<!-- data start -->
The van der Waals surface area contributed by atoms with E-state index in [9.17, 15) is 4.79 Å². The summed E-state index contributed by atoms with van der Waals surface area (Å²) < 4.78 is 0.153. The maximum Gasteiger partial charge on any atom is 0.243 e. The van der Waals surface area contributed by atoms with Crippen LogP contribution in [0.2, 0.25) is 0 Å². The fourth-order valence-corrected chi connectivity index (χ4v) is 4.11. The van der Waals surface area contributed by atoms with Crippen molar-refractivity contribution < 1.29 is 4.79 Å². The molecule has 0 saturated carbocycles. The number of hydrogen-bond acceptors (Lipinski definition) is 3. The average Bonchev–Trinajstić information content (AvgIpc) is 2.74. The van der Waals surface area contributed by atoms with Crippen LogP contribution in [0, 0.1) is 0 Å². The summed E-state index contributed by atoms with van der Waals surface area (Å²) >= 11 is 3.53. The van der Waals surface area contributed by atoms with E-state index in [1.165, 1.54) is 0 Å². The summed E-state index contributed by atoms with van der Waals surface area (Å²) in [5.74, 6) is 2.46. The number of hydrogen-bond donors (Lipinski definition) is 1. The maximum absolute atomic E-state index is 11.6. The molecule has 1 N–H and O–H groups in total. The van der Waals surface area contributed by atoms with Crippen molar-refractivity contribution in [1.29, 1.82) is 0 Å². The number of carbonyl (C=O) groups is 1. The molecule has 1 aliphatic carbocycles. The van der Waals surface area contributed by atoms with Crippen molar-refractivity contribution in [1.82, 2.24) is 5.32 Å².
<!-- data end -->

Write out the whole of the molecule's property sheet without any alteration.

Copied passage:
The van der Waals surface area contributed by atoms with E-state index in [9.17, 15) is 4.79 Å². The summed E-state index contributed by atoms with van der Waals surface area (Å²) < 4.78 is 0.153. The maximum Gasteiger partial charge on any atom is 0.243 e. The van der Waals surface area contributed by atoms with Crippen LogP contribution in [0.2, 0.25) is 0 Å². The fourth-order valence-corrected chi connectivity index (χ4v) is 4.11. The van der Waals surface area contributed by atoms with Crippen molar-refractivity contribution < 1.29 is 4.79 Å². The molecule has 0 saturated carbocycles. The number of hydrogen-bond acceptors (Lipinski definition) is 3. The average Bonchev–Trinajstić information content (AvgIpc) is 2.74. The van der Waals surface area contributed by atoms with Crippen LogP contribution in [0, 0.1) is 0 Å². The summed E-state index contributed by atoms with van der Waals surface area (Å²) >= 11 is 3.53. The van der Waals surface area contributed by atoms with E-state index in [1.165, 1.54) is 0 Å². The summed E-state index contributed by atoms with van der Waals surface area (Å²) in [5.74, 6) is 2.46. The number of hydrogen-bond donors (Lipinski definition) is 1. The maximum absolute atomic E-state index is 11.6. The molecule has 1 N–H and O–H groups in total. The van der Waals surface area contributed by atoms with Crippen molar-refractivity contribution in [1.29, 1.82) is 0 Å². The number of carbonyl (C=O) groups is 1. The molecule has 1 aliphatic carbocycles. The van der Waals surface area contributed by atoms with Crippen molar-refractivity contribution in [1.82, 2.24) is 5.32 Å².